After the early 1970s, the students who worked closely with Dentel knew her only on the phone.

“She was sort of mysterious,” says Pat Irwin ’77, concerts co-chair 1976–77. He spoke with her on the phone frequently. “She was the expert. She knew the world, the business. She was the adult in the room.”

Dan Klatz ’84 recalls her great voice. “She was animated, engaging, thoughtful on the phone,” he says. “She clearly wanted to connect with people in meaningful ways.”

“She was always fun to talk to,” says Leif Larsen ’88, concerts chair during his senior year. “She had a good sense of humor. She was always interested in what was happening on campus.”

Smith says, “Probably Georgia’s greatest enjoyment in the whole job was working with students who found her a sympathetic person.” Dentel retired in 2001.

Giddins, who became a major jazz critic, says, “I got to talk with Duke Ellington and meet Louis Armstrong. So I got to learn about [jazz] from the musicians themselves.”

Irwin, who became a professional musician, says, “I think of her as one of the more impactful people in my experience at school. As important as it might have been to write a paper or research a project, for me, meeting musicians, making dates work, working with her was unforgettable.”

Making Marijuana Legal

When Brian Vicente ’99 graduated from law school, some of his professors told him that the field of marijuana policy would be career suicide. Instead, Vicente turned it into a career path. After building his nonprofit organization into a force for marijuana policy change, Vicente went on to co-author the law that would make Colorado the first geographic area in the world to legalize and regulate the possession, sale, production, and distribution of adult-use marijuana.

In November 2012, the Colorado law known as Amendment 64 passed by a 10 percent voter margin. Vicente not only was instrumental in crafting the language and co-chairing the Amendment 64 campaign, he led the 2013 campaign that shaped the law’s tax policy.

Calling itself “the marijuana law firm,” Vicente Sederberg LLC is the banner under which Vicente advocated for legalization and now advises marijuana industry clients. In this interview, Vicente talks about his trailblazing journey.

How did you, a psychology major at Grinnell, become interested in law and dedicated to the field of marijuana policy?

After Grinnell I moved to Colorado to be a snowboard bum and to figure things out. I knew I wanted a job that would allow me to provide a public service and have a positive influence. For me, that broke down into two segments: direct services or broader policy change. Law seemed like a logical way to impact policy, and I ended up getting a full ride to the University of Denver law school.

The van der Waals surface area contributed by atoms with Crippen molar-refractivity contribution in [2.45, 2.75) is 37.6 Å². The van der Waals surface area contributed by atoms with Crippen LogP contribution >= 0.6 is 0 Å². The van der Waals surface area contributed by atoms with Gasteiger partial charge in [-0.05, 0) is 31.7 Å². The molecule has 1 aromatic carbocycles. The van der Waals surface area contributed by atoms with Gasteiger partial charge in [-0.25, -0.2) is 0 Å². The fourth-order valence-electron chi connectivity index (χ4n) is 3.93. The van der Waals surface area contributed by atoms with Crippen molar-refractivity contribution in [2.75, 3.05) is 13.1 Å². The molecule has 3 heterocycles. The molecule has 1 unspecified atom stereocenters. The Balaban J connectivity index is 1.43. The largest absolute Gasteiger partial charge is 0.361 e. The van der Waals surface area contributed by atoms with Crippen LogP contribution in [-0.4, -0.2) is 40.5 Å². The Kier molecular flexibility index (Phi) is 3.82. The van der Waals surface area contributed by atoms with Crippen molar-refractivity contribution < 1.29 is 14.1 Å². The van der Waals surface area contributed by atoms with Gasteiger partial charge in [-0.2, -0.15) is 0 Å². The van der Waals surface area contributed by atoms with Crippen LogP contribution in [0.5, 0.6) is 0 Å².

While there, I began to work on behalf of a medical marijuana patient and was able to assist folks in trying to shift the marijuana laws. That exposed me to individuals who were absolutely receiving medical benefit from using the substance. It led me to rethink all we’ve been taught about the drug war and that marijuana is a horrible substance. I began to think of it as a possible career path to advocate to change laws I thought were broken, so I founded a nonprofit organization called Sensible Colorado that tried to get funding to work on marijuana policy issues. I ran that organization for the first several years of my professional career and essentially became an expert on marijuana policy.

I started the law firm in 2010 to advocate for these policy shifts as well as to represent marijuana businesses. The nonprofit entity is still around, but it’s sort of a unique animal in that we accomplished our mission. In 2004 our mission was to legalize marijuana in Colorado, and in 2012 we actually accomplished that.

My priority now is to make sure that Colorado’s marijuana laws continue to be responsible in terms of their implementation. What we’ve done is remarkable in that we’ve shifted from 80 years of prohibition into this new era of regulating marijuana. Colorado is really the test case to see how that regulation is going to unfold, so a lot of my time is spent working with government entities and addressing any issues that come up with the legalization of marijuana.

What’s the most challenging aspect of your work, the social/legal issues or regulation/taxation details?

It’s all pretty interesting and intellectually stimulating. The challenge was that I essentially advocated for almost a decade to get us to the point where we are now, and I was running into opposition — from government, law enforcement, angry parents, what have you — that was resistant to change. We dealt with a lot of negativity. Ultimately, I think we presented a strong case to the voters that regulation was better than prohibition. Now, a lot of it is just ironing out the details, whether it’s taxation or whether local communities should allow these stores or not.

You have been called “the marijuana industry’s de facto spokesman.” Has that changed your life personally and professionally?

I wouldn’t say it has been a major change. When I graduated from law school and began working in marijuana policy, it was not considered a popular area to go into. Some people, including some of my professors, said it was career suicide and a mistake. But, for me, this is a social justice battle, and I felt like it was worth fighting. Over the years I’ve been fortunate to work with a great team. We’ve developed really strong policies here, and part of that involves advising newly licensed marijuana businesses and making sure they are responsible actors. In terms of my speaking on behalf of the industry, it’s really about demonstrating that there is a responsible face to this industry and having sustainable businesses being community partners going forward.